"I do get some inspiration from my growing collection of large-format books of photographs or paintings of New Zealand landscapes. In particular, a book by photographer John Johns called The Forest World of New Zealand, with its remarkable collection of photographs, is one I’ve been regularly drawn to nearly my whole life.

"When I’m creating music, the work tends to fall into three very distinct categories - firstly there’s the synthesizing of sounds - I’m often trying to create new sounds or tweaking existing ones. Then secondly, is the many hours I spend improvising with these sounds and trying to come up with a new idea on how to use them in a piece of music. Lastly is actually putting together a new music track, often trying to layer the sounds together in a satisfying way."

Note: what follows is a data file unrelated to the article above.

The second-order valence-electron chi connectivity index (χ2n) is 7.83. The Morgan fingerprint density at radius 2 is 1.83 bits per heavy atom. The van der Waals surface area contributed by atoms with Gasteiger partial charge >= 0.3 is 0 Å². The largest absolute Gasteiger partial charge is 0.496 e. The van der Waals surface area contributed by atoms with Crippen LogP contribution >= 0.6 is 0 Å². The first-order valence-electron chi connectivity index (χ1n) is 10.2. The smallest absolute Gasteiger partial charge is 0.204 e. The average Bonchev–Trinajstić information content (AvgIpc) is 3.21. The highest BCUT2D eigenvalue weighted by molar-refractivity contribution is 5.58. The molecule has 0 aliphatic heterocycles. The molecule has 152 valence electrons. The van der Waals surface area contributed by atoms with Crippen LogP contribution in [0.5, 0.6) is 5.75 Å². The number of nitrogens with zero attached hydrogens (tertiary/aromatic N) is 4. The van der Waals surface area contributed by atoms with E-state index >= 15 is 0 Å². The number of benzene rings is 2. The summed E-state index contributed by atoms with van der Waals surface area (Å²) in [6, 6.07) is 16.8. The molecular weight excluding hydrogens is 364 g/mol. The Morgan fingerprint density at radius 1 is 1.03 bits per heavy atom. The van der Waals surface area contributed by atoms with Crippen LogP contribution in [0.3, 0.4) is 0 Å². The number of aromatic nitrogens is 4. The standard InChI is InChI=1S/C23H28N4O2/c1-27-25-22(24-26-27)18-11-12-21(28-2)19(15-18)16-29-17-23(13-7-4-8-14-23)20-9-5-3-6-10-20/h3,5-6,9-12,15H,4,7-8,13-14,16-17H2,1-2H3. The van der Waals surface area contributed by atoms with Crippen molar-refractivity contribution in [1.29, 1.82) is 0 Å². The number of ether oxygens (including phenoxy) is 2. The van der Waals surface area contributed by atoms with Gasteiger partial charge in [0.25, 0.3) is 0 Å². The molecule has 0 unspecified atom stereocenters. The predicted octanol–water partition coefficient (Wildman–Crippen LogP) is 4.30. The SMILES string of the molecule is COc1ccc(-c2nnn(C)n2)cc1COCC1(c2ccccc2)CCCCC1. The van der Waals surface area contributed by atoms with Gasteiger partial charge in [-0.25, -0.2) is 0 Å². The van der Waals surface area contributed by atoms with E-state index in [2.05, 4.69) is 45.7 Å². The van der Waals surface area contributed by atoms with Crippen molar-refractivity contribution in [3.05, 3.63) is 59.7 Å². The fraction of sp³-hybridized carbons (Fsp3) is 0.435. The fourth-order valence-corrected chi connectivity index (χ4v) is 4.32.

The garden is a shadowy and colorful environment and the music is about calming things down. The natural world continues to be a common thread in Rudy Adrian’s music through the exploration of sonic landscapes, where melody and rhythm play a secondary role to the tones and textures created by synthesizers, wood flutes and the human voice. Music and nature have always gone hand in hand for Rudy Adrian. He first started making electronic music while studying Forestry Science at the University of Canterbury, and in the following years at the University of Otago while completing a degree in Botany.

Currently, he details his nature walks on an impressive Instagram account at

1 A Walk in the Shadow Garden 5:10
2 Clouds Over Fields 6:07
3 Dawn Redwood 3:54
4 Hemlock Grove 4:59
5 Of Mosses and Liverworts 6:05
6 Maple Glen 7:46
7 Rising Mist 6:18
8 Dark Waters 6:31
9 Perchance to Dream 8:56
10 Beechwood 1:29
11 Conversations with a Gardener 7:26